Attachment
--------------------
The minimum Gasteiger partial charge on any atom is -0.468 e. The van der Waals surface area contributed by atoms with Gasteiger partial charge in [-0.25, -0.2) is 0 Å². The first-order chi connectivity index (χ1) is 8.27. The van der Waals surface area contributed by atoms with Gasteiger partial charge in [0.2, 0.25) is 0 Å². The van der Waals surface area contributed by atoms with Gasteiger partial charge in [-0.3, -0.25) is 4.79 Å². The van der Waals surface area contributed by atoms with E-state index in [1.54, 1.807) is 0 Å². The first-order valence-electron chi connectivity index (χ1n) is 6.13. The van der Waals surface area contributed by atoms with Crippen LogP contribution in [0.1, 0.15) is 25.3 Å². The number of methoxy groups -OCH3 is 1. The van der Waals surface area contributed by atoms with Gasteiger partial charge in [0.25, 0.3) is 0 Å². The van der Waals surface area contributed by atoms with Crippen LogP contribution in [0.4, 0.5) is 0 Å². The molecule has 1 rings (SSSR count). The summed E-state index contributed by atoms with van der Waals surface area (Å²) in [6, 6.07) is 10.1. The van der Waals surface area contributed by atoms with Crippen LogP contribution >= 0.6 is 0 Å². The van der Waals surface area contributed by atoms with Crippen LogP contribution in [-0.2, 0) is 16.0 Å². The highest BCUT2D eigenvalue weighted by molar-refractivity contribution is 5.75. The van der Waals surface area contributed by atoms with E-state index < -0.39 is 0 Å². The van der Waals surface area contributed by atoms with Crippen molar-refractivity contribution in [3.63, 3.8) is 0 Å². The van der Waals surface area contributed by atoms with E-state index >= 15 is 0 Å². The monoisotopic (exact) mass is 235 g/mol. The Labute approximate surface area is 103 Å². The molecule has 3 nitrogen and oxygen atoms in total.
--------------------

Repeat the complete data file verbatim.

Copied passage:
The minimum Gasteiger partial charge on any atom is -0.468 e. The van der Waals surface area contributed by atoms with Gasteiger partial charge in [-0.25, -0.2) is 0 Å². The first-order chi connectivity index (χ1) is 8.27. The van der Waals surface area contributed by atoms with Gasteiger partial charge in [0.2, 0.25) is 0 Å². The van der Waals surface area contributed by atoms with Gasteiger partial charge in [-0.3, -0.25) is 4.79 Å². The van der Waals surface area contributed by atoms with E-state index in [1.54, 1.807) is 0 Å². The first-order valence-electron chi connectivity index (χ1n) is 6.13. The van der Waals surface area contributed by atoms with Crippen LogP contribution in [0.1, 0.15) is 25.3 Å². The number of methoxy groups -OCH3 is 1. The van der Waals surface area contributed by atoms with Gasteiger partial charge in [0.25, 0.3) is 0 Å². The van der Waals surface area contributed by atoms with Crippen LogP contribution in [0.4, 0.5) is 0 Å². The molecule has 1 rings (SSSR count). The summed E-state index contributed by atoms with van der Waals surface area (Å²) in [6, 6.07) is 10.1. The van der Waals surface area contributed by atoms with Crippen LogP contribution >= 0.6 is 0 Å². The van der Waals surface area contributed by atoms with Crippen LogP contribution in [-0.2, 0) is 16.0 Å². The highest BCUT2D eigenvalue weighted by molar-refractivity contribution is 5.75. The van der Waals surface area contributed by atoms with E-state index < -0.39 is 0 Å². The van der Waals surface area contributed by atoms with Crippen molar-refractivity contribution in [3.63, 3.8) is 0 Å². The van der Waals surface area contributed by atoms with E-state index >= 15 is 0 Å². The monoisotopic (exact) mass is 235 g/mol. The Labute approximate surface area is 103 Å². The molecule has 3 nitrogen and oxygen atoms in total.